The heavens declare the glory of God;
And the firmament shows His handiwork.
Day unto day utters speech,
And night unto night reveals knowledge.
There is no speech nor language
Where their voice is not heard.
Their line has gone out through all the earth,
And their words to the end of the world.

Second, we confess in that same article that God makes himself known to us more clearly and fully by His holy and divine Word … to His glory and our salvation. By reading that Word we are exposed to the wonderful deeds of the LORD in the history of salvation—his amazing deeds of perfect creation and of continually upholding the universe, his perfect and awesome justice whereby his curse rested on the world when we rebelled against Him, his electing and redeeming love and care for his people, his delightful grace and mercy in Christ our Saviour through whom the curse is removed from us and his wonderful sanctifying work through the Holy Spirit. All this is to arouse in us a constant delight, thanks, love and obedient service and praise to our Triune God.

Of course, as Janse says, the perfect service of God and the perfect hallelujahs for God’s great works in nature and history will come when we and our children stand before the throne of the Lamb. However, in preparation for the day of His return we will now aspire to devote our whole life and that of our children in thankful submission to the Word of the LORD.

What about our children?

Tell the children about God’s great deeds. Moses pointing his staff to heaven to show where the help comes from, during the battle with the Amalekites. Illustration: J H Isings.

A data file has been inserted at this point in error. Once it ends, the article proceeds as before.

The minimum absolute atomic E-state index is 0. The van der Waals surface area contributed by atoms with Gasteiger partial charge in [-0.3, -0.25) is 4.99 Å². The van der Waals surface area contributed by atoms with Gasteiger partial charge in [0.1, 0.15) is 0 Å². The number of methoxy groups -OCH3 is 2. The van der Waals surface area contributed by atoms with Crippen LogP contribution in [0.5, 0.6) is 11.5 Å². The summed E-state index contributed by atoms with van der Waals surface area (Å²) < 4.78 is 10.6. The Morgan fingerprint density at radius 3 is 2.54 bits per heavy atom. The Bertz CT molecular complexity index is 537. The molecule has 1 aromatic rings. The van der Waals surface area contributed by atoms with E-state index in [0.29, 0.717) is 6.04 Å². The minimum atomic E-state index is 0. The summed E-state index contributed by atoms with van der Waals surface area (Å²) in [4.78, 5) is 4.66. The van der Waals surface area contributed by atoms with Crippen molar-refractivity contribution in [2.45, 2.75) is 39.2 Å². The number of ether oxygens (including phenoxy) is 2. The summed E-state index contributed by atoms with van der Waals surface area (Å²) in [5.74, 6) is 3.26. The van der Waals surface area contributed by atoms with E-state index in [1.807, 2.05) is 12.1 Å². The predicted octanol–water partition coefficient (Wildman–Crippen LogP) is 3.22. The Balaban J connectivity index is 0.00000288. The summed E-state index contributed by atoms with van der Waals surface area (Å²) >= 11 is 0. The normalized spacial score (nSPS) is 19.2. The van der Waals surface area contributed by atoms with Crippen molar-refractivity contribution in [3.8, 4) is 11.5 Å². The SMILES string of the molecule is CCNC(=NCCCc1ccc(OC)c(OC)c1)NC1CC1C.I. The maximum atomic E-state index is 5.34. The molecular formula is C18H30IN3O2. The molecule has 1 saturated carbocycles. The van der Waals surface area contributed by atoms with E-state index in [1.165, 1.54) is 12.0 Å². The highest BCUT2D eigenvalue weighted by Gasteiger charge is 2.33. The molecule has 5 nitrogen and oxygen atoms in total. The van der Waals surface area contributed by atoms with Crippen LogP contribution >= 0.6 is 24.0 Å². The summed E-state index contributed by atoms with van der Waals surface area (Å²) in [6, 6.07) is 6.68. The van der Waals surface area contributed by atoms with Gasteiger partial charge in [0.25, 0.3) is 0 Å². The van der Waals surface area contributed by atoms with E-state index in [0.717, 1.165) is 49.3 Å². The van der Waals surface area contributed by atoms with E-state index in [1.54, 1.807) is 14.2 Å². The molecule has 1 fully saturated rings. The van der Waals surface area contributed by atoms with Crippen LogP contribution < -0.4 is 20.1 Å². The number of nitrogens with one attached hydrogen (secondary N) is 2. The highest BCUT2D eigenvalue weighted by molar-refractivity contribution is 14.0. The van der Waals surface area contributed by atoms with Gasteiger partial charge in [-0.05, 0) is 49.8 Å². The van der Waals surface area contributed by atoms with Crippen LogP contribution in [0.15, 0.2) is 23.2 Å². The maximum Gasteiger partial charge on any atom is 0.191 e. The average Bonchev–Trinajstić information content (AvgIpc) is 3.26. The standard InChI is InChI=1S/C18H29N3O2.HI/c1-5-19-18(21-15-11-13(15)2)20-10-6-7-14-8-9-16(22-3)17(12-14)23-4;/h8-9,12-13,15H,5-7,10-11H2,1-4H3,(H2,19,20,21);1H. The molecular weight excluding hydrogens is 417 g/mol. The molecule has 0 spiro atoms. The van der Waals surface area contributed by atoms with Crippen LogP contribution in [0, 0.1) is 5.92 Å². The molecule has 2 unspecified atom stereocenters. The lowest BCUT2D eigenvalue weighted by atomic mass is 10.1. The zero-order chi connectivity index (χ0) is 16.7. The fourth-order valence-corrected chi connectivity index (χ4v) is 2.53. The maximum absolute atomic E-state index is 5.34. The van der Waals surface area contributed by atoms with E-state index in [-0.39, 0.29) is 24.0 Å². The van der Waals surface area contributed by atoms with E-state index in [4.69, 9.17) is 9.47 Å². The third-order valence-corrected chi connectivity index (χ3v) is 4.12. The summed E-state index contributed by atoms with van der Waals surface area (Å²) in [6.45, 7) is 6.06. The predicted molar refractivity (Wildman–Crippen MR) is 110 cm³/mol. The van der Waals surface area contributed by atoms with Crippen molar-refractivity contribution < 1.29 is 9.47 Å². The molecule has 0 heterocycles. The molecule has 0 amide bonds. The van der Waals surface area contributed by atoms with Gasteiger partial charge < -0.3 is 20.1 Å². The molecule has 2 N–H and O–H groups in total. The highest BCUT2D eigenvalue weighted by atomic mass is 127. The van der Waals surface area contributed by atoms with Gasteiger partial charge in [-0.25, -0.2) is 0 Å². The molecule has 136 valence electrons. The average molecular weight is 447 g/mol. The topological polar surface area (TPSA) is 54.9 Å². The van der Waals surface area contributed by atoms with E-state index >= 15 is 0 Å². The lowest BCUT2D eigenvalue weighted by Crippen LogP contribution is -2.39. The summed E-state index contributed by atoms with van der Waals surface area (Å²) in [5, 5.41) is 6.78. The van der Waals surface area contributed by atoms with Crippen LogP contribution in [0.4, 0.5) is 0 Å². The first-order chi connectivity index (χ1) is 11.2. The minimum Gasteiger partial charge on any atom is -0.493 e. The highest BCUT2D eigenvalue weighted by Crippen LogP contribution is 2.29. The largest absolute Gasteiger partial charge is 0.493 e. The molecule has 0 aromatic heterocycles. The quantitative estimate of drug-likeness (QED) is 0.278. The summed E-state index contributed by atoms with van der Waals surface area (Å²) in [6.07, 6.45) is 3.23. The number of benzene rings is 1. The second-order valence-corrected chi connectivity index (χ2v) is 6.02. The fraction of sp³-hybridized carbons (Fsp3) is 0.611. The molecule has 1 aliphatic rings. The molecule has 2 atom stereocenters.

How do we get the children entrusted to our care to love and praise and serve the LORD with all their hearts? The psalmist says: we will tell the coming generations the wonderful works God has done (Ps 74). In Israel all the feasts and laws (e.g., about dedicating the first-born male to the LORD), the sacrifices and piles of stones, were so many opportunities for parents to tell the children about God’s great deeds. And when Moses tells the people of Israel to love the LORD your God with all their heart, soul and strength, he adds: you shall tell the children of God His laws and ways when you sit and walk and lie down and rise up. In other words, continually.

School children at the zoo.

Today that’s the challenge for us in our homes, churches and schools. To be sure, we cannot give the children faith; God does it. He sanctifies the children in Christ and works in them by the Holy Spirit, as promised at baptism.  But He requires parents to instruct them (e.g., at home) and have them instructed (e.g., at school) using God’s covenant Word to direct and underpin all they say and do.